The “best of” lists released by bloggers, magazines and foundations make for redundant newspapers stories, especially when they come out as often as they do.
Still, they’re rather tantalizing and worth noting when your town or college makes a national list, even if the picture that accompanies the write-up is 20 years old.
For starters, the Princeton Review last week named the University of Montana one of the nation’s most environmentally responsible “green colleges.”
The report came out ahead of Earth Day and it marked the fifth straight year UM has made the list, one that notes the school’s ongoing commitment to sustainability.
“This is important to consider in these lean budget times,” said Cherie Peacock, UM’s sustainability coordinator. “It’s important for us to make conscious choices to maintain and enhance our sustainability-related curriculum and programs.”
The Princeton Review lauded UM’s student organizations, such as Climate Action Now. It praised the Farm to College Program and noted the Environmental Studies program, among other offerings.
Also hot off the Internet last week came another ranking that placed UM on the list of the “7 Top Tech Hubs among America’s Small College Towns.”
The list also included Iowa State University and the universities of Michigan, Illinois, Oregon State, Colorado State and Brigham Young, in that order.
That’s pretty good company, and while UM had the smallest enrollment of schools on the list – and Missoula was the third smallest city by population – together they pack a one-two punch that’s getting noticed.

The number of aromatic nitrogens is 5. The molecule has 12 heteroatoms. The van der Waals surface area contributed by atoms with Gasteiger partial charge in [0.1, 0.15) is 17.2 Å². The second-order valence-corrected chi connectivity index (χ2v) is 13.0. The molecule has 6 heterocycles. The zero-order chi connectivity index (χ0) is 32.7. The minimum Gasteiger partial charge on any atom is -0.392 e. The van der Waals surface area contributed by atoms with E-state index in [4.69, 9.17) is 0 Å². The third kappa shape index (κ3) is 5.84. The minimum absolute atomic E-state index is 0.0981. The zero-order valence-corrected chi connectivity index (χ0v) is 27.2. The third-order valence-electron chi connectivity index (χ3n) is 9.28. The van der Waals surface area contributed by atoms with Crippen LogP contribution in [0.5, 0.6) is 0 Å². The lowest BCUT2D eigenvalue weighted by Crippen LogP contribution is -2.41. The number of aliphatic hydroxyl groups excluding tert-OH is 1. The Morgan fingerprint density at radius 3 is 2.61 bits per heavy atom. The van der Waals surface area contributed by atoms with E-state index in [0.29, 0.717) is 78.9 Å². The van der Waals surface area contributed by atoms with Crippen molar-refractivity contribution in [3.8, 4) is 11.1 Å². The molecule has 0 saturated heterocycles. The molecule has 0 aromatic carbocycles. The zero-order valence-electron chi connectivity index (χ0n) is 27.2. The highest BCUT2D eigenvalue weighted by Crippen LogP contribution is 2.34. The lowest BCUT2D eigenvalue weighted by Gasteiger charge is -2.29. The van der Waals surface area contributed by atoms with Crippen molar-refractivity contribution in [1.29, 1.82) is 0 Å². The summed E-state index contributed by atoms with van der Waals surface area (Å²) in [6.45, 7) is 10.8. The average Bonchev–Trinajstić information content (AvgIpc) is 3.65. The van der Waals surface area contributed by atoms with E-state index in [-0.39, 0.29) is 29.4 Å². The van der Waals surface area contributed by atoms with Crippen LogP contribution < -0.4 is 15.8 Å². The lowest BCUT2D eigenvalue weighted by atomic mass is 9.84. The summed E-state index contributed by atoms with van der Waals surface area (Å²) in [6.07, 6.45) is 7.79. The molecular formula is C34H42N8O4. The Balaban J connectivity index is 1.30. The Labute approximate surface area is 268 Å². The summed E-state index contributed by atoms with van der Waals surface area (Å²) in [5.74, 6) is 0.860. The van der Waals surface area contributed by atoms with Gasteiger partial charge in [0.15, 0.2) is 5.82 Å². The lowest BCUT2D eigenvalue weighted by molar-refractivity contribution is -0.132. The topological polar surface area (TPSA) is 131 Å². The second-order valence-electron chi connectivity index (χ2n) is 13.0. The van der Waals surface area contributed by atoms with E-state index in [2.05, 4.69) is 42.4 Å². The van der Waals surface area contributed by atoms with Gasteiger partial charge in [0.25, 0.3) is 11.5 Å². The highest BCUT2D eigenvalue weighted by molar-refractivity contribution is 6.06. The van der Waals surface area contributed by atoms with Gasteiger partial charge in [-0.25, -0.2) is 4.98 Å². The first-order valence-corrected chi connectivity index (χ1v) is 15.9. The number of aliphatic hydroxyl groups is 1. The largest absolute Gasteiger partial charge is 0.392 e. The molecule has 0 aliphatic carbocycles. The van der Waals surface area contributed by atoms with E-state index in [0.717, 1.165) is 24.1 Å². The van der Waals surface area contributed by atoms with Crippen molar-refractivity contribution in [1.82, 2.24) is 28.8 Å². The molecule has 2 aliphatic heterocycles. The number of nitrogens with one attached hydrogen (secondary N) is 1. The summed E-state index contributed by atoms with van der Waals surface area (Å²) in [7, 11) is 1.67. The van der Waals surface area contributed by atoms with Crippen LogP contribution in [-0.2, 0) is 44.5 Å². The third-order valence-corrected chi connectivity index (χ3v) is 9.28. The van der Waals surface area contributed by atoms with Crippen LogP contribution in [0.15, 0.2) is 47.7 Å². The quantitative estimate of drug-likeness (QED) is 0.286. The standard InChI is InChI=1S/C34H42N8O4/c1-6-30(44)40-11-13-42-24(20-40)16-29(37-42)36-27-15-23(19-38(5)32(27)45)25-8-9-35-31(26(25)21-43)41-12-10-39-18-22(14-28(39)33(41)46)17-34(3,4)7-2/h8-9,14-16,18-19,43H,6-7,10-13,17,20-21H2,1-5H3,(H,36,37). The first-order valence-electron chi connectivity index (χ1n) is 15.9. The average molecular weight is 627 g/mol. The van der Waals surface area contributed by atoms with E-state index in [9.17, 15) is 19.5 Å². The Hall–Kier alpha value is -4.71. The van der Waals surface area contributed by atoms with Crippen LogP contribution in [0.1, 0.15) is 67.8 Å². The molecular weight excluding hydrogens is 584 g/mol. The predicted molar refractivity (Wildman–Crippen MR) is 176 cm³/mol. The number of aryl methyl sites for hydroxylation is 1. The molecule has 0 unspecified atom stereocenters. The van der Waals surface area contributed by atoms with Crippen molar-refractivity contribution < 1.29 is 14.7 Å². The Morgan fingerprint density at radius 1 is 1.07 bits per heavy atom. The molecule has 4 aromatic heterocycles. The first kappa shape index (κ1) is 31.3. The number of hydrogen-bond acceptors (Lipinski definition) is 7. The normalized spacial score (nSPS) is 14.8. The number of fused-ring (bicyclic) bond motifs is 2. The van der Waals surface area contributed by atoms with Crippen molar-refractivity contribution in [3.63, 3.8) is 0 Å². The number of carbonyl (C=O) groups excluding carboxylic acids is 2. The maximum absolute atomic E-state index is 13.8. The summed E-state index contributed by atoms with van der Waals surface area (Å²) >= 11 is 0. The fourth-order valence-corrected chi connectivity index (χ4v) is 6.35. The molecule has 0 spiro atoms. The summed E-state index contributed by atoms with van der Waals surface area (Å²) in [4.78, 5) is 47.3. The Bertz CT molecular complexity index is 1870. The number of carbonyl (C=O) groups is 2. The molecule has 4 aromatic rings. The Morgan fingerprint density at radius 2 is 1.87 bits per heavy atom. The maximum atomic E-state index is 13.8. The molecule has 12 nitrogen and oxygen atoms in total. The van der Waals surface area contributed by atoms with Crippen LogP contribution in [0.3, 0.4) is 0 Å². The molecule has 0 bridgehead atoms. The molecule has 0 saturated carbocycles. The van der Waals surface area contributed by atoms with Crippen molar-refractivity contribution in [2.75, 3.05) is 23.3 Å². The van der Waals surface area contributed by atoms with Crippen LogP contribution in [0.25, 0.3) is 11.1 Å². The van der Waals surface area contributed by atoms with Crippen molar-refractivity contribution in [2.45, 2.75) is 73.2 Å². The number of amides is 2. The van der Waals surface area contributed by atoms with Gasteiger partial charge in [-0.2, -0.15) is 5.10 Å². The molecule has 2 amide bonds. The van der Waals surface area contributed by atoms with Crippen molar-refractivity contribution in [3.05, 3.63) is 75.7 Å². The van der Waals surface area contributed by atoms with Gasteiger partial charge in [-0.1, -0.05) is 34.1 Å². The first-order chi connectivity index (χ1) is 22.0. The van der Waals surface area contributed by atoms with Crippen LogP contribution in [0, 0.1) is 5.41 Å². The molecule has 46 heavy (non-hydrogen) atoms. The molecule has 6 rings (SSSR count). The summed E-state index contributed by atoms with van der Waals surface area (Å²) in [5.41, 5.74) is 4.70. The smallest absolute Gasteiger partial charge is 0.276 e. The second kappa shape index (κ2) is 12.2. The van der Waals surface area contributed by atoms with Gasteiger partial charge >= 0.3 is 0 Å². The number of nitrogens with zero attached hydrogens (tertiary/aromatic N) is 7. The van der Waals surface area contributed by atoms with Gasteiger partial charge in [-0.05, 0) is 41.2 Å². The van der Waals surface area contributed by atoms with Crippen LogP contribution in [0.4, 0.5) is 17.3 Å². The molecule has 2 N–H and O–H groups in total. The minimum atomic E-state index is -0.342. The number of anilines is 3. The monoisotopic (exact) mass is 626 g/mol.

For small metros, Missoula ranked fifth for its density of high-tech startups, fifth in having the largest increase in high-tech startups, and seventh on the nation’s list of “10 best” college towns.
The team at the Sparefoot Blog, which authored the list, looked at college towns with a population under 150,000 claiming schools of more than 10,000 students.
A recent Kauffman Foundation report helped – one noting Missoula’s progress in the tech world and the role UM has played in moving that progress forward.
“Without a doubt, the built-in brainpower and resources of a university can be a catalyst for tech startups in small college towns,” the authors wrote. “Not every college town graduates to the level of a mini-Silicon Valley, though.”
If you believe the lists, it seems that Missoula has graduated to that level. It’s any wonder Mayor John Engen’s State of the Community address two weeks ago also included UM and county officials.
After all, good governance crosses jurisdictional boundaries, and the university’s success is often the city’s success, and vice versa.
Now, if we can just get the folks at the Sparefoot Blog to use a UM photo taken some time after 1995. The grassy end-zone seating at Washington-Grizzly Stadium disappeared long ago, and the last time I visited campus, there was a new School of Journalism building.
Martin Kidston covers the University of Montana for the Missoulian. He can be reached at (406) 523-5260 or by email at firstname.lastname@example.org.